By Beixi (Bessie) Xu
Synga Huo, a “stay home mom” who lives in Chicago’s Gold Coast neighborhood with her family, was wheeling several bags of groceries out of the Chinatown Market.
“I buy lots of New Year’s necessities, including sweet dumplings, beef and mutton for making traditional hotpot,” said Huo. “Although we live in foreign country, our family still wants to celebrate traditional Chinese New Year. That’s why I drive here to buy New Year’s stuff.”
Dental student Eric Wu drove with his parents from Milwaukee to Chicago in the early morning to shop in Chinatown for New Year items such as dumplings and bright red scrolls.
“Chicago Chinatown has the most abundant New Year products, and that’s why we choose here,” said Wu. “I am so excited that families can get together and enjoy family time. I can also receive lucky money from elder people.”
“Our inventory is sufficient during spring festival, especially for seafood, meat and dumplings which are popular in New Year,” said Rita Wu, a manager of the Chinatown Market. “This is the busiest time for us. The sales are expected to increase 30 percent compared with usual time.”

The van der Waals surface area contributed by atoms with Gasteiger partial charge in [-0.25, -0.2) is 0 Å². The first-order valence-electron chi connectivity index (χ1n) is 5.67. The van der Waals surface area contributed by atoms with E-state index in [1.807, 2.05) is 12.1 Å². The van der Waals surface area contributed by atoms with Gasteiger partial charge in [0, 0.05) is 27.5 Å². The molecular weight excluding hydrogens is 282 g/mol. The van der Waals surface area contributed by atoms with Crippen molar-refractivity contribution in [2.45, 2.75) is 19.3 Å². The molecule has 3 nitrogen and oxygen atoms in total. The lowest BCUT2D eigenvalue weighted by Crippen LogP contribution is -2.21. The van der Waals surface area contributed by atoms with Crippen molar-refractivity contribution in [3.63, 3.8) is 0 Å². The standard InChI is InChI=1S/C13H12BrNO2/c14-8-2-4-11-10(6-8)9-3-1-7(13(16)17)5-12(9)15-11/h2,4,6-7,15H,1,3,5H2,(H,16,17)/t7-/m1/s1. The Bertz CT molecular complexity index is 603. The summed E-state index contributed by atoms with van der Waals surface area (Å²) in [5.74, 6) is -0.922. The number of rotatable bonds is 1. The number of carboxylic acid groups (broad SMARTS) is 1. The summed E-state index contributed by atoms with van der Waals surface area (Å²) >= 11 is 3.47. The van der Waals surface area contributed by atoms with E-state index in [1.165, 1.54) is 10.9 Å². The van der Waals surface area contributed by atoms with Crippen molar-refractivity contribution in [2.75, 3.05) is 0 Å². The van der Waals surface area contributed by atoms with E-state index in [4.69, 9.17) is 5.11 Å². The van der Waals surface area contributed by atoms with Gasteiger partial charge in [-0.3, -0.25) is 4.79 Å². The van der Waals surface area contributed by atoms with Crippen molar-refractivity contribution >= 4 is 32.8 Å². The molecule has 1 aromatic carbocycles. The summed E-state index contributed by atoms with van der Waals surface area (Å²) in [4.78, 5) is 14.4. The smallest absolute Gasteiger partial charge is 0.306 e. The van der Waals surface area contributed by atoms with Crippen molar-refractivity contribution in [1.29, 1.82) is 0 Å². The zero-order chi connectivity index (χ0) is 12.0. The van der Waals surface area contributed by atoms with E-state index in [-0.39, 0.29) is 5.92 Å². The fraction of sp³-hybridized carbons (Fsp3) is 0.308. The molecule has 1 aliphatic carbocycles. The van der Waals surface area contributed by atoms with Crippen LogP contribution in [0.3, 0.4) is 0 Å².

Chinatown restaurants and small retailers are preparing for their busiest days, which always draw customers from beyond Chicago.
“All the 200 seats in our restaurant are booked,” said John Zeng, manager of Peppercorn. “Last year we set fixed price for each table, which was $488. However, we provide special menus for each table this year, and we hope our sales rise 40 percent.”
Similarly, Tom Zhang, manager of Chatime, said the restaurant will adjust its hours to close at 2 a.m. He thinks this year’s parade will attract more customers than last year’s.
Chicago’s Chinatown will hold its Lunar New Year Parade on Sunday, Feb. 5, to celebrate the year of the rooster and the 105th anniversary of Chinatown.
The parade will feature 14 floats, 22 organizations marching, six marching bands, four lion teams and four dragon teams, according to the Chinatown Chamber of Commerce.
“The Lunar New Year Parade is one of the biggest events in Chinatown. It draws thousands of people from all over Chicago to Chinatown, even when there was a snow storm last year,” said Linda Luk, program manager of the Chicago Chinatown Community Foundation. “This year we anticipate a pretty good crowd, especially with the milder weather, and we expect an estimated 3000 people to come.”
In order to get rid of misfortunes and welcome good luck, Chinese people decorate their front doors and windows with spring festival couplets and upside-down “Fu” characters that mean “welcome.”
“This year, both Chinese and foreigners buy red envelopes and Fu characters in our store,” said Wat Wang, owner of Sanhe retail store. “There are about 15 people buy New Year characters a day. Our holiday sales are better than last year.”